Dez Bryant American football player

Desmond Demond Bryant is an American football wide receiver who is currently a free agent. He played college football at Oklahoma State, where he earned All-American honors in 2008. He was drafted by the Dallas Cowboys in the first round of the 2010 NFL Draft and has earned three Pro Bowl berths and was a First-team All-Pro player in 2014.

Golden Tate American football player

Golden Herman Tate III is an American football wide receiver for the New York Giants of the National Football League (NFL). He played college football at Notre Dame, where he was recognized as an All-American, and was drafted by the Seattle Seahawks in the second round of the 2010 NFL Draft. He has also played for the Philadelphia Eagles and Detroit Lions, with whom he made a Pro Bowl.

Malcolm Brown (American football) American football running back

Malcolm Brown is an American football running back for the Los Angeles Rams of the National Football League (NFL). He played college football at Texas. He was signed by the Rams as an undrafted free agent in 2015.

Giovani Bernard American football player, running back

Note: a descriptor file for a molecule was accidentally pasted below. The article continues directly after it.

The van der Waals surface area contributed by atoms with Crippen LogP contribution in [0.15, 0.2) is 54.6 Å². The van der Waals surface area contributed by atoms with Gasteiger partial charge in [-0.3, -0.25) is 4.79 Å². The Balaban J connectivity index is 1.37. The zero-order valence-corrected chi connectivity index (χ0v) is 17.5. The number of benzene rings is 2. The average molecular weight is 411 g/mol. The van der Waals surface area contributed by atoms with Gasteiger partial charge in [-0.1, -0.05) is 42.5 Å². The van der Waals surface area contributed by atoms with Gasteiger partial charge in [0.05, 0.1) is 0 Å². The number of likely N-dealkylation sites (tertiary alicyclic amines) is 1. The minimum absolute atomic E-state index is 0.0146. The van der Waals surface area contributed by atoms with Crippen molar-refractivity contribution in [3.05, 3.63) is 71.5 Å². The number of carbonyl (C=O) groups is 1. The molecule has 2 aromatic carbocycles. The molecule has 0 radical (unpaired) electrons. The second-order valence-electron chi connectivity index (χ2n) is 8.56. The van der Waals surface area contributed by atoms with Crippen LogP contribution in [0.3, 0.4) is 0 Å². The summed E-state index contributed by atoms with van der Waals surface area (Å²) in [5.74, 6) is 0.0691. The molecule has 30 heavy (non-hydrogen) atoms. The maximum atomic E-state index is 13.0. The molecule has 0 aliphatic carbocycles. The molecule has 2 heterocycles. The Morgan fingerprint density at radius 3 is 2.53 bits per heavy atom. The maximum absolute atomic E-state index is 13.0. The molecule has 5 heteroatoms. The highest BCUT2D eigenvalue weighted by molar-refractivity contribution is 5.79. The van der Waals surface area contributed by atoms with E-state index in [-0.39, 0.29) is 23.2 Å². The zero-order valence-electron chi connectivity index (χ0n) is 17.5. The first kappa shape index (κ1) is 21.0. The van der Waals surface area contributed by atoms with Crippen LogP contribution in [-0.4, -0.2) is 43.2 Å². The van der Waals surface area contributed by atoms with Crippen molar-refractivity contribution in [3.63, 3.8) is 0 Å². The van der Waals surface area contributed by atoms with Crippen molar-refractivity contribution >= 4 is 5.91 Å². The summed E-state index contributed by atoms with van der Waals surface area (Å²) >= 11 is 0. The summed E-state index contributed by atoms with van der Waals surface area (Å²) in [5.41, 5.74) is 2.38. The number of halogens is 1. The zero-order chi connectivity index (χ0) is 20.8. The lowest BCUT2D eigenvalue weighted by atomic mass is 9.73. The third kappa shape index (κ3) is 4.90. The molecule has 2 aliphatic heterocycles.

Giovani Govan Bernard is an American football running back for the Cincinnati Bengals of the National Football League (NFL). He was drafted by the Bengals in the second round of the 2013 NFL Draft. He played college football at North Carolina.

Robert Turbin American football running back

Robert James Turbin is an American football running back who is currently a free agent. He played college football for the Utah State Aggies, was drafted in the fourth round of the 2012 NFL Draft by the Seattle Seahawks. With the Seahawks, he won Super Bowl XLVIII over the Denver Broncos. Turbin has also played for the Cleveland Browns, Dallas Cowboys, and Indianapolis Colts.

Cole Beasley American football player

Cole Dickson Beasley is an American football wide receiver for the Buffalo Bills of the National Football League. He was signed by the Dallas Cowboys as an undrafted free agent in 2012. He played college football at Southern Methodist University.

Todd Gurley American football player

Todd Gerome Gurley II is an American football running back for the Los Angeles Rams of the National Football League (NFL). He played college football at Georgia where he earned All-SEC honors in 2012 and 2013. Gurley was drafted by the Rams with the tenth overall pick in the 2015 NFL Draft. Despite missing three games due to a torn ACL suffered during his junior year at Georgia, Gurley rushed for 1,106 yards in his rookie season and was voted Offensive Rookie of the Year by the Associated Press. He was named NFL Offensive Player of the Year by the Associated Press following the 2017 season after gaining 19 offensive touchdowns.

Adam Thielen NFL wide receiver for the Minnesota Vikings